Posts tagged #research

Hypnosis and the Menopause

menopause

Hypnosis can help beat some of the misery of menopause according to a recent evidence from the NAMS.

A report published this week concluded that hypnotherapy was more effective at managing the symptoms of the menopause than many commonly used therapies. Hypnosis came out as a complementary therapy that actually reduced symptoms such as hot flushes. A study cited showed that women having regular hypnosis experienced a dramatic reduction in hot flushes.

 Having reviewed the results of many rigorous studies the North American Menopause Society concluded that hypnotherapy and cognitive behavioural therapy had be proven to be effective. The report found that herbal remedies gave no noticeable positive results. 

Dr Janet Carpenter, an expert for the North American Menopause Society, said:

Many women try one thing after another, and it is months before they stumble on something that truly works. This information will be critical in maximising the selection of the most effective therapies.”  “The menopause is not an illness, it’s a transition,” she said. “It’s not like you can just take a pill for it because it is as much about your emotional and spiritual well being, especially your self confidence as you age and your changing role when the kids are leaving home."

From 50 to 80 percent of women in North America approaching menopause try non-hormonal therapies for hot flushes. Many don't really work according the NAMS, and sticking with those therapies can just prolong the misery. With little guidance on what does work, many women just experiment with products or suffer. The new research conclusions give women a better informed choice about what treatments to try.

If you would like to know more about hypnotherapy please do not hesitate to contact me

 

 

Posted on September 28, 2015 and filed under hypnotherapy.

Mindfulness Research

mindfulness

Mindfulness has been researched extensively and there are many quality studies available showing it's variety of benefits. 

Evidence shows that Mindfulness-Based Cognitive Therapy can, on average, reduce the risk of relapse for people who experience recurrent depression by 43%. Research also suggests that it’s particularly effective for vulnerable groups who are more likely to relapse (J Williams et al, “Mindfulness-Based Cognitive Therapy for Preventing Relapse in Recurrent Depression: A Randomized Dismantling Trial”, 2013.).  The evidence is so robust that the National Institute for Clinical and Health Excellence (NICE) recommends it for all people who have had two or more depressive episodes.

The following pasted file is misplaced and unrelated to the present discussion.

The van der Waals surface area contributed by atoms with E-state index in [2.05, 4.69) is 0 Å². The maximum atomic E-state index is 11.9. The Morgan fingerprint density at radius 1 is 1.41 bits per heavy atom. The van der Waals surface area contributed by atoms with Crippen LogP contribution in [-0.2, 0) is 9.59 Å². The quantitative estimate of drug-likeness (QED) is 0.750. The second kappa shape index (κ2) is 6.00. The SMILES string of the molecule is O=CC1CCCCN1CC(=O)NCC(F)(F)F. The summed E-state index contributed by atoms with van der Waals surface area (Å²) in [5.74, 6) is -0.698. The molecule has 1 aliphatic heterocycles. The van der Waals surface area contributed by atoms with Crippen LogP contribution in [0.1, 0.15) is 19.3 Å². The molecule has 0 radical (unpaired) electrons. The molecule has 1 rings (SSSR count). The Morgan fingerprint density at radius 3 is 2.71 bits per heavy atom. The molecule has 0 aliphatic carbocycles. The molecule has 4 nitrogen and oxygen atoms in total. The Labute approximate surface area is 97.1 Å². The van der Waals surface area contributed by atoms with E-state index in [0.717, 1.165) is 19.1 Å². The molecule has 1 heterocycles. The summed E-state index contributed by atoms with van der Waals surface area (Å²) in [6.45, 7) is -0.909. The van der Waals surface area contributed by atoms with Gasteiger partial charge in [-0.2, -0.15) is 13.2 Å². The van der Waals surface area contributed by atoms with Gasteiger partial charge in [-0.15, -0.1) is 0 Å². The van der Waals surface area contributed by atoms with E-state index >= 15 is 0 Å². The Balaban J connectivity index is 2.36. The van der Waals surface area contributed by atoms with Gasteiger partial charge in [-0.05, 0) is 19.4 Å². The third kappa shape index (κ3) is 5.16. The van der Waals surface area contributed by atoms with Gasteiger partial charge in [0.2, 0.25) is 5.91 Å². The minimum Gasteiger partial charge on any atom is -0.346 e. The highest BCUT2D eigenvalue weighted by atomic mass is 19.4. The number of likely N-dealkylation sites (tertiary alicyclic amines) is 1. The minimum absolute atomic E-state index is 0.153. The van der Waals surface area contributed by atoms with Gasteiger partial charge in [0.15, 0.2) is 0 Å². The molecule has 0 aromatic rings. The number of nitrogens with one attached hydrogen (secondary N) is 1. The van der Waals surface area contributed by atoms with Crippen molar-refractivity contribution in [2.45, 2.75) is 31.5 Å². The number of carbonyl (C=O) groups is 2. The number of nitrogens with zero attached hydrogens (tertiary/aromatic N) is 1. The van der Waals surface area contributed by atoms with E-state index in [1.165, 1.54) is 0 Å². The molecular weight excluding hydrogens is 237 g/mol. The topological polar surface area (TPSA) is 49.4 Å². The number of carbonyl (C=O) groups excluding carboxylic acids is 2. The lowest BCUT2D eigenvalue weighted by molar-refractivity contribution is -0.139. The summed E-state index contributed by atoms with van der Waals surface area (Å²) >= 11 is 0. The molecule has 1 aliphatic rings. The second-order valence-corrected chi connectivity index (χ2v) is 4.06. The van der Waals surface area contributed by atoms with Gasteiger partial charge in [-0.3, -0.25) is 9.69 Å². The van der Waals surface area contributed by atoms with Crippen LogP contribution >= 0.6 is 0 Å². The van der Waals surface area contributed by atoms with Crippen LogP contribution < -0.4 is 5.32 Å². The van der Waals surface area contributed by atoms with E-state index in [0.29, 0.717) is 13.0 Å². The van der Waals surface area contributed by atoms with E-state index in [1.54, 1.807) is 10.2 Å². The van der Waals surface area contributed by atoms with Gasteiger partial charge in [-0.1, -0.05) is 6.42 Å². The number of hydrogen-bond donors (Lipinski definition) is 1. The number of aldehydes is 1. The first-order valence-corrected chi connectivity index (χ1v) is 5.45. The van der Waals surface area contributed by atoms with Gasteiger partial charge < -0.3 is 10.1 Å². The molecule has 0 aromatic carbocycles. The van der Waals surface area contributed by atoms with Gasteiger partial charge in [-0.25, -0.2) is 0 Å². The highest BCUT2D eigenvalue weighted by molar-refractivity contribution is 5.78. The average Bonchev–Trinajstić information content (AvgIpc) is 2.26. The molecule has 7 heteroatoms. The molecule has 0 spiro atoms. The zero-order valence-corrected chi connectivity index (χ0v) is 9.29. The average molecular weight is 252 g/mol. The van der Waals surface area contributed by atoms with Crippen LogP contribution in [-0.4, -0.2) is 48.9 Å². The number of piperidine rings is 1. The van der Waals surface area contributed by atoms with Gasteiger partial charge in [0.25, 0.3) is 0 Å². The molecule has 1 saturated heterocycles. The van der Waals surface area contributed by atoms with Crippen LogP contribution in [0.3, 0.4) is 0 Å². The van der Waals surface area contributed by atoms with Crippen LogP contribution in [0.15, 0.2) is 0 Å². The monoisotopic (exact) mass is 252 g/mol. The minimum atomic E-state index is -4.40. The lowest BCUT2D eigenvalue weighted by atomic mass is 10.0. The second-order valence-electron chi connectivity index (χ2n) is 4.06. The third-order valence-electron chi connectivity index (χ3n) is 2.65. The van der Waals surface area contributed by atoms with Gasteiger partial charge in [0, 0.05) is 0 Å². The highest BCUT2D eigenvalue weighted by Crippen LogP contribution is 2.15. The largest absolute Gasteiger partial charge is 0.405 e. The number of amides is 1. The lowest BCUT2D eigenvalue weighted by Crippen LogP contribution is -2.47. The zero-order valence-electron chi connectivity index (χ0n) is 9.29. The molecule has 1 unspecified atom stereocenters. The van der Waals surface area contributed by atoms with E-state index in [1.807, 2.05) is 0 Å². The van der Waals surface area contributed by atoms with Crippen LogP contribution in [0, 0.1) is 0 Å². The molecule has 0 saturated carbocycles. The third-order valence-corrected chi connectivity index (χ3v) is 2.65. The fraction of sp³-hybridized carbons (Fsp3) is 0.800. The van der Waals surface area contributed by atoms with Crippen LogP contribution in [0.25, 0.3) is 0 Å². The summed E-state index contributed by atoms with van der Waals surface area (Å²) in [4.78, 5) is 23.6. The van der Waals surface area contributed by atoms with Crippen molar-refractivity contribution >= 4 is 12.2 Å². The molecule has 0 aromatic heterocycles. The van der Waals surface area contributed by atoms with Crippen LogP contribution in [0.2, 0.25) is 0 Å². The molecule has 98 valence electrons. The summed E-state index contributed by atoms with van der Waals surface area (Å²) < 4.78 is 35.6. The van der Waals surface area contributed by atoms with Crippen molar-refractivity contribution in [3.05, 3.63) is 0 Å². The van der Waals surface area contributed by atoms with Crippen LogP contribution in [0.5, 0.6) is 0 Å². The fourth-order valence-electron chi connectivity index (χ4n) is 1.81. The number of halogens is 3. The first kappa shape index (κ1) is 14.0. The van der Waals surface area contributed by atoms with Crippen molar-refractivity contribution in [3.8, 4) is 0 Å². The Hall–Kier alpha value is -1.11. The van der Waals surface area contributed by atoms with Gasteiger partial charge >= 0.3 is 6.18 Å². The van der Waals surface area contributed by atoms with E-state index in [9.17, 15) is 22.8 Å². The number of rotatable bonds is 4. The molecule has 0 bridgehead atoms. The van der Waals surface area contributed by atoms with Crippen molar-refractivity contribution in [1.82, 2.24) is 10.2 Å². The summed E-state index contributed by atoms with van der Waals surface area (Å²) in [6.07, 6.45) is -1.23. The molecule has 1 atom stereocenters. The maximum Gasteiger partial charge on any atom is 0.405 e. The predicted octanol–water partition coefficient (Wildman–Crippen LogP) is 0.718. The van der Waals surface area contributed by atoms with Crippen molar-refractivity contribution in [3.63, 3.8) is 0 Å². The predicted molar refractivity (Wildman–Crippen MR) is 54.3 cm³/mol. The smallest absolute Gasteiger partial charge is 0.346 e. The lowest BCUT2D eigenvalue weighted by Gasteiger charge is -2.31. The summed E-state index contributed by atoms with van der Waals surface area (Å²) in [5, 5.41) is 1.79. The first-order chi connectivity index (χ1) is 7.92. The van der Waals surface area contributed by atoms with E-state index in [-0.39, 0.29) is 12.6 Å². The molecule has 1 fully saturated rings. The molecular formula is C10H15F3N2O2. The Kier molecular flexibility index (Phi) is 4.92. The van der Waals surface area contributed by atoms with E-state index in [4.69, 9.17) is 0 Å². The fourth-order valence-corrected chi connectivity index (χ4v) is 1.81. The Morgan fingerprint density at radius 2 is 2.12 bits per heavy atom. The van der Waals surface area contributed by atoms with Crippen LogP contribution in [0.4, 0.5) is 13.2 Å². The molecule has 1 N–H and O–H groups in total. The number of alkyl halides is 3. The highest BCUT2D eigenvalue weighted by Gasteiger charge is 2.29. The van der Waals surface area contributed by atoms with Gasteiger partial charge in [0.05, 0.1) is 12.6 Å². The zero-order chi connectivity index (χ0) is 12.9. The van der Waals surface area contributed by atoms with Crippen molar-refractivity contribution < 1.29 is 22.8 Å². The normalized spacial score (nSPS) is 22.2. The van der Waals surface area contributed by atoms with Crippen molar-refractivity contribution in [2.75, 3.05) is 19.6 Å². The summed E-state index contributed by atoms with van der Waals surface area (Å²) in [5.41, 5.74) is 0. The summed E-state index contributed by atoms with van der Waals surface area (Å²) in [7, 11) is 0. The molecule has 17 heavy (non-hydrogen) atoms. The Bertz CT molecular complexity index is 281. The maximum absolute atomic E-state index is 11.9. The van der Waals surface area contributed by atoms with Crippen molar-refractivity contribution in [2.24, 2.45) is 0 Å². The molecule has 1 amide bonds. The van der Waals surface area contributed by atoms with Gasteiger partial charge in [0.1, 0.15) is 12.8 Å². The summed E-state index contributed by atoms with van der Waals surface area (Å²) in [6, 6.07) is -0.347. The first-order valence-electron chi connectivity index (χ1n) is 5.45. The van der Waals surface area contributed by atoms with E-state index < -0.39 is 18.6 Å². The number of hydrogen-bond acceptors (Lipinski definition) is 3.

Research into individuals with “problematic” levels of stress found significant improvement in perceived levels of stress over the course of a mindfulness stress reduction program. The findings of this research were consistent with other studies. (RA Baer et al, “Weekly change in mindfulness and perceived stress in a mindfulness-based stress reduction program”, 2012).

 A limited amount of research into mindfulness during pregnancy has shown encouraging results on the positive impact of mindfulness, finding ‘significantly’ reduced anxiety (C Vieten, “Effects of a mindfulness-based intervention during pregnancy on prenatal stress and mood: results of a pilot study”, 2007).

There is evidence that mindfulness can help individuals with insomnia. A subject in the study described changes thus; “Maria discovered ....... the principles and practices of mindfulness meditation allow for sleep to unfold rather than increasing efforts to clear the mind or try harder to make sleep happen.”  (J Ong et al  “ A mindfulness –based approach to the treatment of insomnia” , 2010).

Mindfulness has been researched as an intervention for pain management. A randomised control study concluded “Mind-body therapies such as the MBSR program are a promising non-pharmacologic adjunct to current pain treatment for older adults. However, larger more rigorous trials must be undertaken to convincingly demonstrate their effectiveness.”  (N. Morone et al “Mindfulness meditation for the treatment of chronic low back pain in older adults: A randomized controlled pilot study”, 2008).

My experiences of mindfulness are of course anecdotal but you can read a little about my use of mindfulness in our therapy blog.

Posted on June 8, 2015 and filed under hypnotherapy, mindfulness.